ROBERT SIEGEL, HOST:
Senator Ron Wyden, Democrat of Oregon, is one of those 11 senators that Carrie mentioned who've demanded the administration turn over secret documents about the operation against Anwar al-Awlaki. Senator Wyden also sent a letter last month to the White House counterterrorism chief, John Brennan, the president's nominee to run the CIA. And in that letter, he asked: How much evidence does the president need to determine that a particular American can be lawfully killed?
Senator Wyden joins us now. Welcome to the program.
SENATOR RON WYDEN: Thank you for having me on.
SIEGEL: And first, are your concerns about this issue so great that you would withhold your support or even oppose confirmation of Mr. Brennan as CIA director, depending on the answer?
WYDEN: I have never been one to announce my position before there's a hearing, but I want listeners to understand what the bottom line is here. The bottom line is the administration is essentially telling the Congress and the American people: Just trust us. And I just don't think that's the standard for oversight, and that I think that there's also a public right to know here. The American people have a right to know when their government believes that they can kill an individual as part of one of these operations.
SIEGEL: In that letter to John Brennan, you wrote, and I'm quoting: "There are clearly some circumstances in which the president has the authority to use lethal force against Americans who've taken up arms against the United States." Where would you draw the line between what is and what is not defensible?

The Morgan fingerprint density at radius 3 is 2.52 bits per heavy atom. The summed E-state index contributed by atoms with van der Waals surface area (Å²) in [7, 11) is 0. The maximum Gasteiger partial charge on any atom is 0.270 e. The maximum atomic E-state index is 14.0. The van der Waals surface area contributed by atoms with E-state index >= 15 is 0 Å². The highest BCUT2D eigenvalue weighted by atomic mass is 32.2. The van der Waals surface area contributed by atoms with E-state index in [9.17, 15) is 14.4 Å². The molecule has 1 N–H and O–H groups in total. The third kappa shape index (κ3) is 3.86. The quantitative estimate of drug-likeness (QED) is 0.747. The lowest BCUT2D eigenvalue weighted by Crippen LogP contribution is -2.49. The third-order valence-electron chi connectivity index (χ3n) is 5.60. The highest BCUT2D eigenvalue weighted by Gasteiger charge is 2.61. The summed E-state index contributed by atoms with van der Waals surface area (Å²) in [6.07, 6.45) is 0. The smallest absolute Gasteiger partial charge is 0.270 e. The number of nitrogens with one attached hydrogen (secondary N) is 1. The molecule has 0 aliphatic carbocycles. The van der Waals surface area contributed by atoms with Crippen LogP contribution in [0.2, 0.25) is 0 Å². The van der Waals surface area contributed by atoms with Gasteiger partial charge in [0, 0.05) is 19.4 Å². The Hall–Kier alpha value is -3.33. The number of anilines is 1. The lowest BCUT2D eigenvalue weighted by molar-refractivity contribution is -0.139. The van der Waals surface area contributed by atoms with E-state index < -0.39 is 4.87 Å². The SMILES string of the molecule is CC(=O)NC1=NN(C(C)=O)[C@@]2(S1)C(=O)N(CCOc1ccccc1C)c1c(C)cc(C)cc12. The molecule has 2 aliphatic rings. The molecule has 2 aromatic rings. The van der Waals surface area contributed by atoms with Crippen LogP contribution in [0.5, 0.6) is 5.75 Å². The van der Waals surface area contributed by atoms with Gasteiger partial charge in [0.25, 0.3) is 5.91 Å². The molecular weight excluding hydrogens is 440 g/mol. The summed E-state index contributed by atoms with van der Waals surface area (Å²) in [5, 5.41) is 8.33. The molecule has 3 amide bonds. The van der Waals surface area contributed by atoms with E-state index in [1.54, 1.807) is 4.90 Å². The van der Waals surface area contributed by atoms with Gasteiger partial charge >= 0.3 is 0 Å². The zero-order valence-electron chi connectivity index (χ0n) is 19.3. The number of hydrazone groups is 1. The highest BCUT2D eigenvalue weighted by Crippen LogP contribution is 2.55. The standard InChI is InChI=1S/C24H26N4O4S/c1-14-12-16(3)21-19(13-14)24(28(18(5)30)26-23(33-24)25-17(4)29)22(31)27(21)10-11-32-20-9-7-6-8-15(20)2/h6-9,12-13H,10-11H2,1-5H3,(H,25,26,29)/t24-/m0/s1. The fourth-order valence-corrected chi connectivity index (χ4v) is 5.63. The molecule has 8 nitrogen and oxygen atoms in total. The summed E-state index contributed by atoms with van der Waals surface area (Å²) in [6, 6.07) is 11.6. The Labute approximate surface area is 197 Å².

WYDEN: Well, that, of course, is what the debate is all about. The administration has not made it possible for a member of the Intelligence Committee to draw a line simply because they have essentially stonewalled myself and other members of the committee now for more than two years. And after you listen to all of the rhetoric about transparency and accountability, their answers, basically, have no there, there.
SIEGEL: Let's take the most publicized case, which was that of Awlaki. Do you think that the evidence of his active role against the U.S. on behalf of a group that has declared war on the U.S. was sufficient to justify a strike against him? Or did the fact of his U.S. citizenship make that question more complicated, in your mind?
WYDEN: A member of Congress and a member of the intelligence committee is not allowed to talk specifically about any one case. I do want to stress - along the lines of what you talked about - where you would draw the line. Unless the members of the Intelligence Committee can actually see the legal authorities that the administration is citing, then a member of Congress is really not in a position to focus on where the line would be drawn.
SIEGEL: In Carrie Johnson's report just before we came on, Notre Dame law Professor Mary Ellen O'Connell said this: This is targeted killing memo that does for targeted killing what the Bush administration tried to do with respect to torture. Do you feel that's an apt parallel, and are you disappointed in the Democratic administration?
WYDEN: I have definitely hoped for more transparency and additional openness from this administration. And in many particulars, the issues we're talking about - frankly, across a range of intelligence policy issues - the position of this administration and the position of the Bush administration have been similar, particularly in line with this principle that I call just (unintelligible).
Now, certainly there have been areas where commendable changes have been put in place, such as the president's opposition to torture. But on the question we are talking about today, legal authority with respect to a targeted killing of an American, the policy today is really pretty much the same trust us policy of the Bush administration.
SIEGEL: Senator Wyden, thank you very much for talking with us today.
WYDEN: Thanks for having me.
SIEGEL: That's Senator Ron Wyden, Democrat of Oregon, speaking with us from Annapolis, Maryland. Transcript provided by NPR, Copyright NPR.